Tuesday, April 06, 2010


Accents are cool. They make people unique and have a complex history behind them. Many times they exist because the accented language is the speaker's second language. But how do you get that across in writing? Do you phonetically spell out everything the speaker is saying?

I've read a few books that do this well. The Redwall books, and Harry Potter. But these authors did it subtly and they didn't do it all the time with every character that had an accent. Jim Butcher, however, hasn't done that, and I haven't had ANY trouble imagining how his characters speak.

This came up because in the book I'm reading right now, the characters who speak "country" English (for this setting) do so in a way that feels unnatural. I've heard people speak the way she's tried to make them speak, and it just doesn't sound right. The reason, I believe, is that she does this with nearly every sentence of dialogue from these characters. It's not awful, but it is distracting. It pulls me so far out of the story that I can only read a few pages at a time before I have to put the book away.

That's also the reason I pulled all of the accents out of my story. When I read through the book on my first editing run, I realized RIGHT AWAY that it didn't sound natural, especially when I read it out loud.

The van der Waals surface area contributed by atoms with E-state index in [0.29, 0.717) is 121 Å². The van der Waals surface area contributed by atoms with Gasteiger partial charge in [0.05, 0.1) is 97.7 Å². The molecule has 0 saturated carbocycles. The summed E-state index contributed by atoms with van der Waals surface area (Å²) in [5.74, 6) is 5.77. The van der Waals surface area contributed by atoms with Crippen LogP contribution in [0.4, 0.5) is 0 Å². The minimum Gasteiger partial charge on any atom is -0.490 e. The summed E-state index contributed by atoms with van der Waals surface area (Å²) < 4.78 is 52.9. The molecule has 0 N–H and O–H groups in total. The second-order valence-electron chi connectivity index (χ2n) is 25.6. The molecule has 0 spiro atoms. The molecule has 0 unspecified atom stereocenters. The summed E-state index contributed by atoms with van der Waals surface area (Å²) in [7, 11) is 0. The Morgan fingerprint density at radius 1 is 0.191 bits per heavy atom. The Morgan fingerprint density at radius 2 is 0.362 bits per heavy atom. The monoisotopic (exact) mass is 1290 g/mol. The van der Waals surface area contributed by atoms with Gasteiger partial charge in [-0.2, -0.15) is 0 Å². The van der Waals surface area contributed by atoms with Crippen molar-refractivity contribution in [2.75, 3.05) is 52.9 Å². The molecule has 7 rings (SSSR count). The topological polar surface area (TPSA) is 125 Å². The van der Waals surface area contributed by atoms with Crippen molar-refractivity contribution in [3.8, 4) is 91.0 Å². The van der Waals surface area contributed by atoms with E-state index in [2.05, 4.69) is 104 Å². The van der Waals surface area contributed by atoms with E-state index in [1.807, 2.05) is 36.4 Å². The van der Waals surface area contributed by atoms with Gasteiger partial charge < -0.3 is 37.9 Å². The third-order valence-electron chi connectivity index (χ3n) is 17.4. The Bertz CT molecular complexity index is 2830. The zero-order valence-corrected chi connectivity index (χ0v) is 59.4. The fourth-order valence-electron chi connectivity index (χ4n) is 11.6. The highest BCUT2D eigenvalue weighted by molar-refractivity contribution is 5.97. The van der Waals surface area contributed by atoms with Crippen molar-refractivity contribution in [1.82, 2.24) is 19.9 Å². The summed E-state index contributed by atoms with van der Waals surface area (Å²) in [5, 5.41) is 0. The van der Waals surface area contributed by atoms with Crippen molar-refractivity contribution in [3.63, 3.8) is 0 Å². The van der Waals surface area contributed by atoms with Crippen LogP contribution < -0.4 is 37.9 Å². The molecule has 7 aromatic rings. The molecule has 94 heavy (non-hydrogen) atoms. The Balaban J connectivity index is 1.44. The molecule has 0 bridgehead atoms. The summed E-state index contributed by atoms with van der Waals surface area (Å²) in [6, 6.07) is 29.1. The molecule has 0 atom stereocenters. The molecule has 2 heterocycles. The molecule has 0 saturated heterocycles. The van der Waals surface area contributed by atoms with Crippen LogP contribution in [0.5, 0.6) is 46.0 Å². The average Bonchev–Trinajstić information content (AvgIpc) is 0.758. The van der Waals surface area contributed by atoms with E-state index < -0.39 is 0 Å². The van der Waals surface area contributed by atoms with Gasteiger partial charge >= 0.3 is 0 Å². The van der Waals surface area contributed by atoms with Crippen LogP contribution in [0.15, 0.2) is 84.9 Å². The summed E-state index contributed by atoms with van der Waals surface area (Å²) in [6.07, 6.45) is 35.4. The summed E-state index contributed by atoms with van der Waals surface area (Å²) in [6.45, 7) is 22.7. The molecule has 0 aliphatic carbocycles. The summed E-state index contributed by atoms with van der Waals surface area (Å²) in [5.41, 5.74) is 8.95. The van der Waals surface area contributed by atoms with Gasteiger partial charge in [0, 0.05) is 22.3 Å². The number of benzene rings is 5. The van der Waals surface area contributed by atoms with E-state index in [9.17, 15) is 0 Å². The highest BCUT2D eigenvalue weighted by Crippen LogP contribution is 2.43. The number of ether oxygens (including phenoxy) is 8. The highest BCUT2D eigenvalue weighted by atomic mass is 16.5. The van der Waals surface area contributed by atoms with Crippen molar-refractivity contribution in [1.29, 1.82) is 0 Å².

My advice for anyone who wants accents in their writing: read it out loud, have someone else read it out loud, and make sure that you don't overdo it. A little bit will go a long way when you spell out the accent. And if it you don't want to spell everything phonetically, just do what Butcher (and many other successful authors) does: tell the writer that the character's accent came through like a shock, or softly, or whatever else get's the point across in a non-distracting way.

1 comment:

  1. Great topic Giles, thanks for sharing!

    I have a character in my WIP who is a Jamaican Rastafarian. His accent is thick. I'm pretty familiar with the accent in real life and know I can portray it accurately, but it is tough to decide how much is too much. This is the kind of thing I need a beta reader for.

    Shameless self promotion:

    If you have time please stop by, read and comment on my guest post for today over at Justine Dell's blog:


    It's an interesting topic that will hopefully spark some discussion.